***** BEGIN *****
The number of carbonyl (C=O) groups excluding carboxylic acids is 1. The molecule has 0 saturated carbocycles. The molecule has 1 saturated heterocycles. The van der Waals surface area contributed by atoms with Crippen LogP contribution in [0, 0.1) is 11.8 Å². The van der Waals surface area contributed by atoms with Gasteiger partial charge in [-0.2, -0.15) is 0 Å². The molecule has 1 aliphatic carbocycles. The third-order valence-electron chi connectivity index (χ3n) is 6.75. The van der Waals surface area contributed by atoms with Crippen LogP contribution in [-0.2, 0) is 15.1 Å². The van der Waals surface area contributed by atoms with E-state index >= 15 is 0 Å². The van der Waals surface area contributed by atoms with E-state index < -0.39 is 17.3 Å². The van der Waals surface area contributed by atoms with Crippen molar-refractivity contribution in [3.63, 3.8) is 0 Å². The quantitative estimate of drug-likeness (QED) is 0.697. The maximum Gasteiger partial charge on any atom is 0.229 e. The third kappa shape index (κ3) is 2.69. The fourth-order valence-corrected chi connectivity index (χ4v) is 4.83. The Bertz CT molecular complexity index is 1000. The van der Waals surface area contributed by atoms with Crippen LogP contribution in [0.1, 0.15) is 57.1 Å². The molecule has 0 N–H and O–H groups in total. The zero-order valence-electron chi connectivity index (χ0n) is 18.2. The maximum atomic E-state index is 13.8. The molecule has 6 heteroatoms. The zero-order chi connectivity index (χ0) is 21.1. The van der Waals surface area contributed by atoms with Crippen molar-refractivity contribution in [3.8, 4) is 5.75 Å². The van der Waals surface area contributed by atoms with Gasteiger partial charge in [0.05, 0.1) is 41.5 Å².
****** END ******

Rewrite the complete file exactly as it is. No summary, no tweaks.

The number of carbonyl (C=O) groups excluding carboxylic acids is 1. The molecule has 0 saturated carbocycles. The molecule has 1 saturated heterocycles. The van der Waals surface area contributed by atoms with Crippen LogP contribution in [0, 0.1) is 11.8 Å². The van der Waals surface area contributed by atoms with Gasteiger partial charge in [-0.2, -0.15) is 0 Å². The molecule has 1 aliphatic carbocycles. The third-order valence-electron chi connectivity index (χ3n) is 6.75. The van der Waals surface area contributed by atoms with Crippen LogP contribution in [-0.2, 0) is 15.1 Å². The van der Waals surface area contributed by atoms with E-state index >= 15 is 0 Å². The van der Waals surface area contributed by atoms with E-state index < -0.39 is 17.3 Å². The van der Waals surface area contributed by atoms with Crippen molar-refractivity contribution in [3.63, 3.8) is 0 Å². The quantitative estimate of drug-likeness (QED) is 0.697. The maximum Gasteiger partial charge on any atom is 0.229 e. The third kappa shape index (κ3) is 2.69. The fourth-order valence-corrected chi connectivity index (χ4v) is 4.83. The Bertz CT molecular complexity index is 1000. The van der Waals surface area contributed by atoms with Crippen LogP contribution in [0.1, 0.15) is 57.1 Å². The molecule has 0 N–H and O–H groups in total. The zero-order valence-electron chi connectivity index (χ0n) is 18.2. The maximum atomic E-state index is 13.8. The molecule has 6 heteroatoms. The zero-order chi connectivity index (χ0) is 21.1. The van der Waals surface area contributed by atoms with Crippen molar-refractivity contribution in [3.8, 4) is 5.75 Å². The van der Waals surface area contributed by atoms with Gasteiger partial charge in [0.05, 0.1) is 41.5 Å².